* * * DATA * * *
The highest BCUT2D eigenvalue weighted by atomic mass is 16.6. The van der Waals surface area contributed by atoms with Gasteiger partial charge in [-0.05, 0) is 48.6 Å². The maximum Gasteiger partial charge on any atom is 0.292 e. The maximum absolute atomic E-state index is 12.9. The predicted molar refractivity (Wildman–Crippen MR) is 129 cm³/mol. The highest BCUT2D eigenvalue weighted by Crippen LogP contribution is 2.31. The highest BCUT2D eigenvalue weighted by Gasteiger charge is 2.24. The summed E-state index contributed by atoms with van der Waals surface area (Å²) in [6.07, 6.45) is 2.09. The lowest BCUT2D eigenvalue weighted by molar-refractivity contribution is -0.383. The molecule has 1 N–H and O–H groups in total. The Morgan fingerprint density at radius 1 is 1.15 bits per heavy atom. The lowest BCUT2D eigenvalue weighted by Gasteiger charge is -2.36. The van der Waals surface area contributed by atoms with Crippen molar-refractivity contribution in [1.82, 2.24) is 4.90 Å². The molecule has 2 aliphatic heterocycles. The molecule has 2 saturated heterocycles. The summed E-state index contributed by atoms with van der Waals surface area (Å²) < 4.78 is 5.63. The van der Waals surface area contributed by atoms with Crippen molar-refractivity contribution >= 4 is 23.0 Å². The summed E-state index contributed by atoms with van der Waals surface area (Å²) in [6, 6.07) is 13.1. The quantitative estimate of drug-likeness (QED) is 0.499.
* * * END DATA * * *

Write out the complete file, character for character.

The highest BCUT2D eigenvalue weighted by atomic mass is 16.6. The van der Waals surface area contributed by atoms with Gasteiger partial charge in [-0.05, 0) is 48.6 Å². The maximum Gasteiger partial charge on any atom is 0.292 e. The maximum absolute atomic E-state index is 12.9. The predicted molar refractivity (Wildman–Crippen MR) is 129 cm³/mol. The highest BCUT2D eigenvalue weighted by Crippen LogP contribution is 2.31. The highest BCUT2D eigenvalue weighted by Gasteiger charge is 2.24. The summed E-state index contributed by atoms with van der Waals surface area (Å²) in [6.07, 6.45) is 2.09. The lowest BCUT2D eigenvalue weighted by molar-refractivity contribution is -0.383. The molecule has 1 N–H and O–H groups in total. The Morgan fingerprint density at radius 1 is 1.15 bits per heavy atom. The lowest BCUT2D eigenvalue weighted by Gasteiger charge is -2.36. The van der Waals surface area contributed by atoms with Crippen molar-refractivity contribution in [1.82, 2.24) is 4.90 Å². The molecule has 2 aliphatic heterocycles. The molecule has 2 saturated heterocycles. The summed E-state index contributed by atoms with van der Waals surface area (Å²) < 4.78 is 5.63. The van der Waals surface area contributed by atoms with Crippen molar-refractivity contribution >= 4 is 23.0 Å². The summed E-state index contributed by atoms with van der Waals surface area (Å²) in [6, 6.07) is 13.1. The quantitative estimate of drug-likeness (QED) is 0.499.